An Adventure in Tricube Poetry

three

 

Tricubes – are mathematical poems, based on the number three, and the form was introduced by Phillip Larrea. I found it on Robert Lee Brewer’s Poetic Asides blog at writersdigest.com. 
 
rules of tricubes:
  • Each line contains three syllables.
  • Each stanza contains three lines.
  • Each poem contains three stanzas.
—–
 
Today, I offer you three, lighthearted tricube poems, just for fun:
 
 
1
 
I can see
you are not
what you seem
like a wolf
in clothing
made for sheep
you may seem
harmless but
I see teeth
———-
2
in the ink
you may find
what you seek
whether truth
or escape
from this dream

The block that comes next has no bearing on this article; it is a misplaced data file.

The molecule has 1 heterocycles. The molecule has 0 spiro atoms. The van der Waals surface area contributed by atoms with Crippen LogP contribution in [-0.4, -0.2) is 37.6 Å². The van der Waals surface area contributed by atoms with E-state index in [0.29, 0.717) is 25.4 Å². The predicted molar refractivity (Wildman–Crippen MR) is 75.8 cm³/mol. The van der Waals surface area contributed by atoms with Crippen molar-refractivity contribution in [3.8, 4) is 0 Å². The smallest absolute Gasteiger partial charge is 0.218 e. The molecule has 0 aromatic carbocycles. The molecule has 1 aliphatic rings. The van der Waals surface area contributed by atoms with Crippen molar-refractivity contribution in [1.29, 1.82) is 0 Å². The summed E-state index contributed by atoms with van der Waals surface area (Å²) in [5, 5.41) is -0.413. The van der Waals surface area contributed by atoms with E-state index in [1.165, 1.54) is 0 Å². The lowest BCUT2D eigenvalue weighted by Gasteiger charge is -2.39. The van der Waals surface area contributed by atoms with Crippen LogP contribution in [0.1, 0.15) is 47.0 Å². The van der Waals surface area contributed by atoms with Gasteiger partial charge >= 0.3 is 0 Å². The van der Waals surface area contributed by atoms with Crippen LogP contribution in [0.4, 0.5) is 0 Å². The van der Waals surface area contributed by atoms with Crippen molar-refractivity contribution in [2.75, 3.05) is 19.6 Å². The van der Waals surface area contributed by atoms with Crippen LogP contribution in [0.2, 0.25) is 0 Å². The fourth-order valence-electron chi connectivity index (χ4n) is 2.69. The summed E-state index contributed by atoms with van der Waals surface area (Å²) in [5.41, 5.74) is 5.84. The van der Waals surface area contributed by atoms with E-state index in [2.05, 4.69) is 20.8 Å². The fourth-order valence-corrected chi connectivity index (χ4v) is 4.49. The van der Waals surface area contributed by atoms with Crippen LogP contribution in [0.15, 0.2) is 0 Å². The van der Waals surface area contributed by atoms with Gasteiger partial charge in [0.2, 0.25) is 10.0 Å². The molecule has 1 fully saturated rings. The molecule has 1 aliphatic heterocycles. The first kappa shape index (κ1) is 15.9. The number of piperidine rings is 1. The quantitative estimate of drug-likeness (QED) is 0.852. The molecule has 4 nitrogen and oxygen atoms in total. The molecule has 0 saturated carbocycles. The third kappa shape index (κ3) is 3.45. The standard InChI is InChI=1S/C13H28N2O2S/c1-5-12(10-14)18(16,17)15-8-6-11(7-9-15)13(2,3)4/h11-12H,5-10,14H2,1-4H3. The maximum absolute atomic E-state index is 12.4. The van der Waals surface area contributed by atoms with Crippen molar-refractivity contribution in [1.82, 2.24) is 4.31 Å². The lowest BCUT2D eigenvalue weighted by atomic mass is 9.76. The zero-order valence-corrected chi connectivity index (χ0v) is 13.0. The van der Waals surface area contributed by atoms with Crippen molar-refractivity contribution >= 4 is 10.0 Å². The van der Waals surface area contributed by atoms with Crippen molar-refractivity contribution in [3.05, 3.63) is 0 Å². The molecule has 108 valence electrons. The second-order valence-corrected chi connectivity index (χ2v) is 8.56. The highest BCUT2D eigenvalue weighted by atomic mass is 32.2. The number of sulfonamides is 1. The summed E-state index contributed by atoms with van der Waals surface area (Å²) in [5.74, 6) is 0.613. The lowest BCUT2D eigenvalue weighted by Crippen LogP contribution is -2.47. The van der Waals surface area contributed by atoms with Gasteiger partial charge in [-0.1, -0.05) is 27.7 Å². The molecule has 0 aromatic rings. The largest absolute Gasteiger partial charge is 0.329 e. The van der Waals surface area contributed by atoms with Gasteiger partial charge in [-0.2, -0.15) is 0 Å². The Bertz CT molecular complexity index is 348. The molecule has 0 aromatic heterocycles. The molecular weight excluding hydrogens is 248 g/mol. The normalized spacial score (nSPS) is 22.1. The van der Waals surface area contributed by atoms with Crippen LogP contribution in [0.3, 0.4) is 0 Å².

all I know
is to spill
let it speak
———
3
 
it’s been said
I fly with
my own wings
there is strength
in the truth
this thought brings
still some days
I’m weighted
by small things
———-

Love and Lovers, Sex and Bisexuality

“I want a life of a million lovers. I want to love you.”

“When I see you we will embrace and hold a hug long enough to glimpse some insight from each other’s heartbeat.”

“When we walk down the street we shall link arms, pause frequently, and turn our toes and noses towards the other to speak directly without modesty.”

“I do not think that our connection is somehow weakened because we do not share our bodies with each other.”

“For love is love is love is love, and that is what I want.”

“I only want us to fall in love.”

~Can We Be Lovers & Not Have Sex? on Elephant Journal by Brentan Schellenbach

image

“A bi person has the capacity for romantic and/or sexual attraction to more than one gender.  For most people, that simply means that you can be attracted to both men and women.”